Maybe someone ignored your phone call or texts, didn’t call you on your birthday, or had a party without you….
Instead of jumping to the worst conclusion (that they hate you), try to remember that people are busy and often forget things (or you) and its not because of you. Maybe they didn’t get your call, or your kids erased the text (happens to me a lot). They might have been really sick and ignored social media for a week. Perhaps they were invited to a party and couldn’t invite other people, etc. etc. The point is to try and give them (and yourself) the benefit of the doubt.
What Entitled or Controlling Behavior Really Means
Some people are so caught up in feeling entitled or acting like you should take “their way or the highway” that they manipulate people pleasers and those that don’t stand up for themselves. Again, these people are calling out for love.
Their self-worth is wrapped up in the need to have everyone else prove that they are the one in control. This shows that they feel bad about who they are on the inside and need to make others do things their way or else.
When people feel a need to control others or their environment, they are usually operating under the belief system that life has to be “perfect” or else they are not “perfect”… and that would mean they are not “good enough.”
Again, it’s not about you, its them. OR IS IT??
This brings me to the second piece of advice to stop taking things so personal…
2: Ask, “Is it ME?? If so, what can I do about it?”
This second piece can be a little harder to swallow, but also one of the most refreshing practices one can undertake.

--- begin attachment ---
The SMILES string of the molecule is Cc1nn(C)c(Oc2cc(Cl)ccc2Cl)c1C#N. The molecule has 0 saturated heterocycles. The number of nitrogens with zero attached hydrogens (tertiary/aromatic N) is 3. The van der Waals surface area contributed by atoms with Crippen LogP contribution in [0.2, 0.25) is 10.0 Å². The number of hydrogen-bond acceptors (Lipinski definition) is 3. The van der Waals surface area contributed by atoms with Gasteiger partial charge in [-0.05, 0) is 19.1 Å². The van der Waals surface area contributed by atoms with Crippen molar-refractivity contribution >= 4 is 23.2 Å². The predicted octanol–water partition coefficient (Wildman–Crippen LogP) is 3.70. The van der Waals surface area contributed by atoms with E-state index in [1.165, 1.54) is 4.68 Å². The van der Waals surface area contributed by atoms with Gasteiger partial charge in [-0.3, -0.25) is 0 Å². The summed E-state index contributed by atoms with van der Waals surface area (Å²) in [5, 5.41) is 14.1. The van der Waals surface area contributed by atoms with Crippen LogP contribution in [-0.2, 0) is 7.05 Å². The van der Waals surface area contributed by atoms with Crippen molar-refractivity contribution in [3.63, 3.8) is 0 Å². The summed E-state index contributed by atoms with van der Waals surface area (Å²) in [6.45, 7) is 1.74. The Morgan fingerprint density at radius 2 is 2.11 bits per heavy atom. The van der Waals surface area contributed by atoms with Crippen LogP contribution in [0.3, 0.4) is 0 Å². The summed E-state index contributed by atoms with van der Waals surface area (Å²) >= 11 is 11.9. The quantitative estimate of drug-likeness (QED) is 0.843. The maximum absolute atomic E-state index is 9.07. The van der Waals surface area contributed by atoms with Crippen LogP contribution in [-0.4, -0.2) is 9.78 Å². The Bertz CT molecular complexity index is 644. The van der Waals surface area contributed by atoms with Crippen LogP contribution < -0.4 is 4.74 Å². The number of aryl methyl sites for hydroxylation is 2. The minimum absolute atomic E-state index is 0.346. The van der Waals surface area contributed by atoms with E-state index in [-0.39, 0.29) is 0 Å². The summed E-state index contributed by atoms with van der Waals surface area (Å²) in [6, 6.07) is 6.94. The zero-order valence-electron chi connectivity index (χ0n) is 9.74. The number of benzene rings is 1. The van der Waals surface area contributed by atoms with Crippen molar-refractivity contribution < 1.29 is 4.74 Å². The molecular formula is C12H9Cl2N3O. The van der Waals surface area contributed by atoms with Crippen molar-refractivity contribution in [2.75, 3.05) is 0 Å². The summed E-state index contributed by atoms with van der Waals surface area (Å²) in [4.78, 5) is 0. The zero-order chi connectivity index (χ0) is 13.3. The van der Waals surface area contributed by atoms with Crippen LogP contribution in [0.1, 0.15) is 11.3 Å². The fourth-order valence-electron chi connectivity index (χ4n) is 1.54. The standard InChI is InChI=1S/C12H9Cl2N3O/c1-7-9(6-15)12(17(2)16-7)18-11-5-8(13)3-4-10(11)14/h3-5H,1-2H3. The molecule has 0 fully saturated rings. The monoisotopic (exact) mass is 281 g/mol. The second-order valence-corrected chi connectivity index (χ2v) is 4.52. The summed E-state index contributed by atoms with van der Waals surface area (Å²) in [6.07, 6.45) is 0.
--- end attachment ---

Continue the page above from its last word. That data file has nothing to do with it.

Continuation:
Start taking responsibility for the way you are feeling and reacting to life.
The way you feel is NO ONE’S FAULT BUT YOUR OWN.
To put it another way, no one can make you feel anything without your permission! You are in charge of how you feel at all times.
We attract people into our lives that help us see how we feel about ourselves.
What is This Person Reflecting?
Think of other people as mirrors to your soul.
If someone is making you crazy, or disgusts you, ask yourself, “What is it inside me that this person is triggering?”
Maybe they were brought into your life (no matter how short the encounter) to teach you a message at the soul level.
When we are humble enough to recognize that we are works in progress and don’t need to be or be seen as “perfect” we can change. Rather than taking things personally or feeling upset, we can grow.
I learned that when people give me advice, instead of getting offended, I can use it to get better.
Most of the time when people are sharing a way I can improve, they are doing it out of love and genuine concern for me. Unlike my preconceived belief that they couldn’t stand me, were downright rude, or were rejecting me.
I have learned that while other people have opinions, I can still have mine and feel good about myself.
Do You Want to Feel Good About Yourself Regardless of Other’s Opinions?
Changing the way I felt about myself changed my entire life. Now I love helping others do the same.
Learning to feel good about yourself takes some effort and some time. It takes guts to look at your flaws and turn them into strengths. You might be required to face your biggest fears and to dig deep into your subconscious programming in order to uproot hidden limiting beliefs.
If that is something you are interested in, and you’d like to take your self-love and acceptance to the next level, please join our new 5 day-challenge The Journey Within. Also, join our Facebook group, Uplevel With the Clarks where we help you overcome your self-doubt and give you a safe place to start to shine your light without judgment!